Whenever I contemplate writing on a subject, usually a little tune is swirling in my head that helps me to get into that subject. I’m thinking of a little ditty that was a big hit on the radio, back in 1962 when I was roaming the streets of Ennis in the eighth and ninth grades. I think the song was titled “That’s Tough.” It goes something like this: (check it out on YouTube.)
What’s tough? Life! What’s life? A magazine!
How much does it cost? It costs 50 cents.
But I only got a nickel! (A nickel!)
Oh – woe – well that’s tough!
Each morning I listen to my lifelong friend and college roommate, Dr. Dick Sisk, deliver a little eight-minute devotional talk on Facebook and he calls his presentation, “Coffee with Doc.” He and wife Barbara have settled in the Memphis area where he was a pastor for many years.
Recently, he was talking about a staple in life called resistance. The word sounds rather laborious and tedious. I almost break into a sweat at the sound of it. Resistance suggests difficulty, onslaught or just plain hard times.
I don’t know about you but my heart, body and psyche tend to resist resistance. It hurts – at the very least, it’s aggravating – and, worst of all, (or perhaps best of all), it moves us out of our comfort zone.
If the athlete is going to excel in his or her sport, the muscles and mind must go through excruciating stress and pain.
To become a scholar, or at least one with a baccalaureate degree, one must labor over books, fill up binders with notes, pay attention in class, “burn the midnight oil” and put their brain to the test.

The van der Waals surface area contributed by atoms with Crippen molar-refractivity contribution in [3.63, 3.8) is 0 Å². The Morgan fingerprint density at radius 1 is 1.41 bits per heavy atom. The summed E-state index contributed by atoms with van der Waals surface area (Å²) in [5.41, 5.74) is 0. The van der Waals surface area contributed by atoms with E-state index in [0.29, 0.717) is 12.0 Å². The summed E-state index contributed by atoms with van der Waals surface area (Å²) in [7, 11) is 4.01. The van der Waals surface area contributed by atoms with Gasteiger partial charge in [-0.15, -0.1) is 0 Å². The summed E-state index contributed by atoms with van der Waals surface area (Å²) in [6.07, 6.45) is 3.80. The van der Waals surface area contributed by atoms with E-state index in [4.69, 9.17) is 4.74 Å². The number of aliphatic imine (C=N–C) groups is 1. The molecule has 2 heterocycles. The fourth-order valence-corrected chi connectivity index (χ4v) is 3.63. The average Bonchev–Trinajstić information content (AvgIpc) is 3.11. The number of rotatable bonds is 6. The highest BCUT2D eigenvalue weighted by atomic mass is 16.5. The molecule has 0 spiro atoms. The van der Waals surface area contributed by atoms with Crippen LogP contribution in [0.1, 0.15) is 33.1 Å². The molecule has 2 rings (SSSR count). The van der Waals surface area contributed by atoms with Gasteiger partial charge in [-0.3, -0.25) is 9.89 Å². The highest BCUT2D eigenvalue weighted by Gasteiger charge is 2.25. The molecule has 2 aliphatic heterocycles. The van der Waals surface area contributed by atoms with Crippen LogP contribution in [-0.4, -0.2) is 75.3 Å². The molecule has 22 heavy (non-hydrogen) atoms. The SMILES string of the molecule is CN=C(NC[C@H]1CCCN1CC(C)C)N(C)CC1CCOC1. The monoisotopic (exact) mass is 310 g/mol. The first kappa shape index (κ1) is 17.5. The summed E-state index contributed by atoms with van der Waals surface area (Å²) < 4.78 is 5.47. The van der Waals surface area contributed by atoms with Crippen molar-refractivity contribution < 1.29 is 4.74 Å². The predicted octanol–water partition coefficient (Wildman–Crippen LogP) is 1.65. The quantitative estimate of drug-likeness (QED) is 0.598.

A mother doesn’t become a great mother by sitting on her couch all day, eating pretzels and watching soap operas. (Do they even still have those on TV anymore?) She attends to her precious offspring: sings to them, feeds them, teaches them essentials of life, plays with them, corrects them and doctors their skinned knees. She pours her entire being into them with the long range goal of shaping their lives into responsible adults who make great contributions to society. But motherhood is not for the faint of heart. Mothers are acquainted with resistance but oh so much satisfaction.
Scripture clearly addresses resistance: “My brethren, count it all joy when you fall into diverse temptations (various trials) knowing this, that the trying of your faith worketh patience. But let patience have her perfect work, that ye may be perfect and entire, wanting (or lacking) nothing.” James 1:2-4
People consider the pastorate as a cushy job: preach 30 minutes a week, make a few hospital calls and play golf the rest of the time. At least that’s the concept many people have. But, if a pastor is “worth his salt,” he will do as the scripture demands. He will “labor in word and doctrine” for multiple hours each week. He will feed the word of God to the flock of God with the goal in mind of growing them up spiritually. This is not only through hours of study, prayer and preaching, but through living a life of faith before his congregation. It is labor and tears and entails more hours per day – and more stress than most people realize. His day is often earmarked by resistance.
Nothing in life comes easy. It comes with a price, sometimes a hefty price. Life is labor, sweat, toil, tears, frustrations, misgivings, doubts and a whole lot of grit (aka resistance)! Oh, but there are joys, euphoric feelings of accomplishment, friendships, little pleasant surprises along the way and, when you are involved in all of this, there is a label for it. It’s called living.
And when you lie down at night, you hope against hope that perhaps you made a difference for good in someone’s life and was faithful to do what God required of you for that day.
All of this occurs, not when life is a bed of roses but when a little resistance, a little sweat and a little toil occur.
We’re talking “life” here!
Paul Gauntt is pastor of First Baptist Church in Palmer and a frequent guest columnist to the Waxahachie Sun. He is the author of “Highway 84,” which is available on Amazon, Barnes & Noble and wherever books are sold. Contact him at firstname.lastname@example.org.